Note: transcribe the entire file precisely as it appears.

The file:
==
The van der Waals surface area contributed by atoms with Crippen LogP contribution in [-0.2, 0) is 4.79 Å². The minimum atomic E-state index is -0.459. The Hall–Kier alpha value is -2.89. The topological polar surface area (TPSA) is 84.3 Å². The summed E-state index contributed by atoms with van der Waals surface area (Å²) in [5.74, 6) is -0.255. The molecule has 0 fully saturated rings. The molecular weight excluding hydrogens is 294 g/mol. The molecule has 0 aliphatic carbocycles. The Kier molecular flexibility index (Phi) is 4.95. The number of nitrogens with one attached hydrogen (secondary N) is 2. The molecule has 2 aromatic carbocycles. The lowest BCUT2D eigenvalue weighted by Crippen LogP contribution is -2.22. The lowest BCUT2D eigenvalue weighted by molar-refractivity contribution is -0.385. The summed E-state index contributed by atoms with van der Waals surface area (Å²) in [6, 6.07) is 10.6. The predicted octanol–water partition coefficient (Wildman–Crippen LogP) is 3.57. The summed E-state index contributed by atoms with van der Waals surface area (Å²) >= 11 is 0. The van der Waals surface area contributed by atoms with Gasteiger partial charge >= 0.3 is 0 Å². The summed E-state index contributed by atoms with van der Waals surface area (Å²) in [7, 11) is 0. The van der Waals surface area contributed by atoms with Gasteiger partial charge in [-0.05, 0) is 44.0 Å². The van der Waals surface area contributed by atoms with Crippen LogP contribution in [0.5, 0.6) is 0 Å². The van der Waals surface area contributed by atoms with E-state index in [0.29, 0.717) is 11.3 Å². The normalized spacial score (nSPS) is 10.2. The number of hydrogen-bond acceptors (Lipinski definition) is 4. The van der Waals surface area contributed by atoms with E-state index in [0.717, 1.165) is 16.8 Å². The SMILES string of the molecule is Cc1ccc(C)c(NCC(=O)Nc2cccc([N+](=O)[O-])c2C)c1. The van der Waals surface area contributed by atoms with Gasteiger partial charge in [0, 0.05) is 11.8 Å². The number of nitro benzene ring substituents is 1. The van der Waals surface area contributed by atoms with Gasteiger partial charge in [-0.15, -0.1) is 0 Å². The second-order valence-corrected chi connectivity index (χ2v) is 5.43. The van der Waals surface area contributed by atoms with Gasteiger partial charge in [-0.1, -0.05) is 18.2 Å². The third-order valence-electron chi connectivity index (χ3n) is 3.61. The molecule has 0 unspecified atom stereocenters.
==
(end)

The van der Waals surface area contributed by atoms with Crippen LogP contribution in [-0.2, 0) is 4.79 Å². The minimum atomic E-state index is -0.459. The Hall–Kier alpha value is -2.89. The topological polar surface area (TPSA) is 84.3 Å². The summed E-state index contributed by atoms with van der Waals surface area (Å²) in [5.74, 6) is -0.255. The molecule has 0 fully saturated rings. The molecular weight excluding hydrogens is 294 g/mol. The molecule has 0 aliphatic carbocycles. The Kier molecular flexibility index (Phi) is 4.95. The number of nitrogens with one attached hydrogen (secondary N) is 2. The molecule has 2 aromatic carbocycles. The lowest BCUT2D eigenvalue weighted by Crippen LogP contribution is -2.22. The lowest BCUT2D eigenvalue weighted by molar-refractivity contribution is -0.385. The summed E-state index contributed by atoms with van der Waals surface area (Å²) in [6, 6.07) is 10.6. The predicted octanol–water partition coefficient (Wildman–Crippen LogP) is 3.57. The summed E-state index contributed by atoms with van der Waals surface area (Å²) >= 11 is 0. The van der Waals surface area contributed by atoms with Gasteiger partial charge >= 0.3 is 0 Å². The summed E-state index contributed by atoms with van der Waals surface area (Å²) in [7, 11) is 0. The van der Waals surface area contributed by atoms with Gasteiger partial charge in [-0.05, 0) is 44.0 Å². The van der Waals surface area contributed by atoms with Crippen LogP contribution in [0.5, 0.6) is 0 Å². The van der Waals surface area contributed by atoms with E-state index in [0.29, 0.717) is 11.3 Å². The normalized spacial score (nSPS) is 10.2. The number of hydrogen-bond acceptors (Lipinski definition) is 4. The van der Waals surface area contributed by atoms with E-state index in [0.717, 1.165) is 16.8 Å². The SMILES string of the molecule is Cc1ccc(C)c(NCC(=O)Nc2cccc([N+](=O)[O-])c2C)c1. The van der Waals surface area contributed by atoms with Gasteiger partial charge in [0, 0.05) is 11.8 Å². The number of nitro benzene ring substituents is 1. The van der Waals surface area contributed by atoms with Gasteiger partial charge in [-0.15, -0.1) is 0 Å². The second-order valence-corrected chi connectivity index (χ2v) is 5.43. The van der Waals surface area contributed by atoms with Gasteiger partial charge in [-0.1, -0.05) is 18.2 Å². The third-order valence-electron chi connectivity index (χ3n) is 3.61. The molecule has 0 unspecified atom stereocenters.